Are You Searching Digitized Texts ...

by Craig Stark

8 November 2015

And Coming Up Empty-Handed?

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Say what you will about the effect the so-called Digital Revolution has had on the print book marketplace, I for one have found myself accessing digitized books and other publications often of late - for research, mainly - and am thankful that I can. Though far from complete, at least some of the reference materials that booksellers once had to darken doors of libraries to access (or spend big money to acquire) are now freely available in various digitized formats at the Hathi Trust Digital Library, the Internet Archive, etc., not to mention numerous institutions. Better yet, unlike print content, these publications are readily searchable.

Or are they?

In recent weeks, as I've worked on an upcoming BookThink report, I've spent several hours daily digging through some of these resources, and, though I'd had issues with digitized content in the past, there's nothing like living every day with something that brings things into bold relief that previously were only marginally so. Of these, one of the more frustrating things I came up against was that a significant portion of the digitized texts I was working with were ... junk. Resolution was poor, in some cases text was unintelligible, even to the human eye - and good luck searching them. In some cases I just wasn't able to.

Earlier this week, while attempting to search several volumes of the US Copyright Office's Catalog of Copyright Entries, things ground to a halt. For those of you who don't know, this is an important resource for identifying official publication dates of, among other things, books, also for compiling lists of publisher's First Editions. I had been using it for both, the focus being on a specific publisher. Starting with the 1899 edition, I had been progressing steadily through the decades until, without warning, I hit a major snag. When I attempted to search two specific years in the 1940's, nothing. No results whatsoever. When I paged down through the text, it was obvious why. Many of the scanned pages were borderline illegible. Seemingly, I had the choice of moving on and leaving a gaping hole in my report or slogging through hundreds and hundreds of pages, manually hunting for what I needed, assuming I could even make out what it was - and who knows how many days that would've burned?

I attempted several workarounds. Both files were available for download in PDF format, and when I opened them in Adobe Acrobat Pro, I tried two things - optimization, which is supposed to improve clarity, then the OCR option to convert them to (hopefully) searchable text. The optimization/conversion took place soon enough, and text appeared - but again, searches returned absolutely nothing, even searches for parts of words. Then, as a last resort, I tried saving the files in DOC format, but when I opened them in Word, almost all the pages were blank.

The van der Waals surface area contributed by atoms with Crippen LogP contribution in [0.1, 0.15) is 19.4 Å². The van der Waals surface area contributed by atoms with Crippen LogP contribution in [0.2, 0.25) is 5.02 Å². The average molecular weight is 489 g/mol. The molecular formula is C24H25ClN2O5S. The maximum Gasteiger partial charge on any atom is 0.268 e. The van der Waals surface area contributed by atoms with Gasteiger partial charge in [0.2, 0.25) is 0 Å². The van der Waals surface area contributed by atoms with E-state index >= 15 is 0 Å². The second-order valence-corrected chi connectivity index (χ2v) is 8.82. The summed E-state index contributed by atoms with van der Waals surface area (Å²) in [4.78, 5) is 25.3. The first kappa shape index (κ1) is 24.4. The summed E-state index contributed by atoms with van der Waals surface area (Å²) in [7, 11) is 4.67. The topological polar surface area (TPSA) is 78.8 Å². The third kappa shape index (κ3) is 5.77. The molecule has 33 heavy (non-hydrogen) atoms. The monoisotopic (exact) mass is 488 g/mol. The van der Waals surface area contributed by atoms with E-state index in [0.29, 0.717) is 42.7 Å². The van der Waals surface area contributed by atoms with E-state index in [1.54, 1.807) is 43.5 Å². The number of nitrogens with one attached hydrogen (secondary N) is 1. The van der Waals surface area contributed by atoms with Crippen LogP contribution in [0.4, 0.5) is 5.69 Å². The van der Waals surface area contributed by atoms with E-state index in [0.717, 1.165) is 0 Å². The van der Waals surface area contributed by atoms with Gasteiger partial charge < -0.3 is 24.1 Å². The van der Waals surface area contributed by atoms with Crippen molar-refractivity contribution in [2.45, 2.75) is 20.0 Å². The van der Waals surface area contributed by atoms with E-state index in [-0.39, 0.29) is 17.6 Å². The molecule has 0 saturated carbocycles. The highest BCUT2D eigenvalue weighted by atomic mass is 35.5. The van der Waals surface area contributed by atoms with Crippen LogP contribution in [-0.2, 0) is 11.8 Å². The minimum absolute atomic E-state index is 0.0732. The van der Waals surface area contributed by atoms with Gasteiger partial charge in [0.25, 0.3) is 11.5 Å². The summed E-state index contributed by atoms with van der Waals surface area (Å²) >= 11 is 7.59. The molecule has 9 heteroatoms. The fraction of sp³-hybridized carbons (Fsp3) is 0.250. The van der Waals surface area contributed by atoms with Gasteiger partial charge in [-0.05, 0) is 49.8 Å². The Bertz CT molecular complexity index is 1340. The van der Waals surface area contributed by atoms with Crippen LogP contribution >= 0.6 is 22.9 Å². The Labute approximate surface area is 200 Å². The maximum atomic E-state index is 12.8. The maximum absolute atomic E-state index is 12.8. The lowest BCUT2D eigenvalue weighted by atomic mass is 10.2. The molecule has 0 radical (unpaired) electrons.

Fortunately, my wife had a suggestion - an application on her laptop called PDF Converter Enterprise Pro (latest version 8.2 at the time of this writing). Developed by Nuance (also makers of Dragon Naturally Speaking and Omnipage Pro), this is a feature-rich tool that, for one thing, enables you to back-convert PDF files into other formats - and recognize recognizable text in the process. It took several hours to do its thing on my files, but the result was a DOC version of each that was to my great relief searchable.

Not everything was perfect, but there wasn't anything that I couldn't work with, even things that, at first glance, looked less than viable. Here is an especially egregious example an origiinal PDF entry - a William Harris Hardy book titled No Compromise With Principle:

Note that, while pretty much a blur, everything can be puzzled out; it's just not searchable. For comparison, here is the converted, searchable DOC entry:

Yes, a lot of this is more or less garbage - and some funny garbage at that - but note here that Hardy's name remains intact, and it was the work of a moment to search for it, then make a parallel comparison to the PDF entry to make sense of everything. And - I should stress that, in most cases, the DOC versions were clear enough on their own that it wasn't necessary to make the PDF comparison. Here is a more representative DOC example:

So, at a hundred bucks or so, the application isn't cheap, but it turned out to be a massive time saver for me, and it effectively brings what otherwise would be many unsearchable digitized texts back into play.

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